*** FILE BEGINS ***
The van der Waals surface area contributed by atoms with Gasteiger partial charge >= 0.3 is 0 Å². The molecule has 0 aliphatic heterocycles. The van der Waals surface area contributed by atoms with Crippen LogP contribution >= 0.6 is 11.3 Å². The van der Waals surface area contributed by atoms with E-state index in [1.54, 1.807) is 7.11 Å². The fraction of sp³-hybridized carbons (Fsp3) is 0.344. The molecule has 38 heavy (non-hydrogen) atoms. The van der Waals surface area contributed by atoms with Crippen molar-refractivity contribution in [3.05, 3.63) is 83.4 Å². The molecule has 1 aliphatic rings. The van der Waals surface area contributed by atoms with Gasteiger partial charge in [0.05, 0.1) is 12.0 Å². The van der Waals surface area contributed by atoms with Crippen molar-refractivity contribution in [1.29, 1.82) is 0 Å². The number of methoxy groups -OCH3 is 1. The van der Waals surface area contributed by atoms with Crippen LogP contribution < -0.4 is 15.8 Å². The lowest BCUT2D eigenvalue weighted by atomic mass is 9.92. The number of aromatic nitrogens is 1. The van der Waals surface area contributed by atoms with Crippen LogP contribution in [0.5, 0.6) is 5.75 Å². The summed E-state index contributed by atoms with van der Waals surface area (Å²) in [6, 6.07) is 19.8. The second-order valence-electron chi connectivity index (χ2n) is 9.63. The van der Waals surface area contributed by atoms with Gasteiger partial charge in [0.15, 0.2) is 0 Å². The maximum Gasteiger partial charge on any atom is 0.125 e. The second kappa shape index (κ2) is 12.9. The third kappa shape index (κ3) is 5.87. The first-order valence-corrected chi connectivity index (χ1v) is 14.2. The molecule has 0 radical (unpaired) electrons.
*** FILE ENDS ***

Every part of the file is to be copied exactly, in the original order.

The van der Waals surface area contributed by atoms with Gasteiger partial charge >= 0.3 is 0 Å². The molecule has 0 aliphatic heterocycles. The van der Waals surface area contributed by atoms with Crippen LogP contribution >= 0.6 is 11.3 Å². The van der Waals surface area contributed by atoms with E-state index in [1.54, 1.807) is 7.11 Å². The fraction of sp³-hybridized carbons (Fsp3) is 0.344. The molecule has 38 heavy (non-hydrogen) atoms. The van der Waals surface area contributed by atoms with Crippen molar-refractivity contribution in [3.05, 3.63) is 83.4 Å². The molecule has 1 aliphatic rings. The van der Waals surface area contributed by atoms with Gasteiger partial charge in [0.05, 0.1) is 12.0 Å². The van der Waals surface area contributed by atoms with Crippen molar-refractivity contribution in [1.29, 1.82) is 0 Å². The number of methoxy groups -OCH3 is 1. The van der Waals surface area contributed by atoms with Crippen LogP contribution < -0.4 is 15.8 Å². The lowest BCUT2D eigenvalue weighted by atomic mass is 9.92. The number of aromatic nitrogens is 1. The van der Waals surface area contributed by atoms with Crippen LogP contribution in [0.5, 0.6) is 5.75 Å². The summed E-state index contributed by atoms with van der Waals surface area (Å²) in [6, 6.07) is 19.8. The second-order valence-electron chi connectivity index (χ2n) is 9.63. The van der Waals surface area contributed by atoms with Gasteiger partial charge in [0.15, 0.2) is 0 Å². The maximum Gasteiger partial charge on any atom is 0.125 e. The second kappa shape index (κ2) is 12.9. The third kappa shape index (κ3) is 5.87. The first-order valence-corrected chi connectivity index (χ1v) is 14.2. The molecule has 0 radical (unpaired) electrons.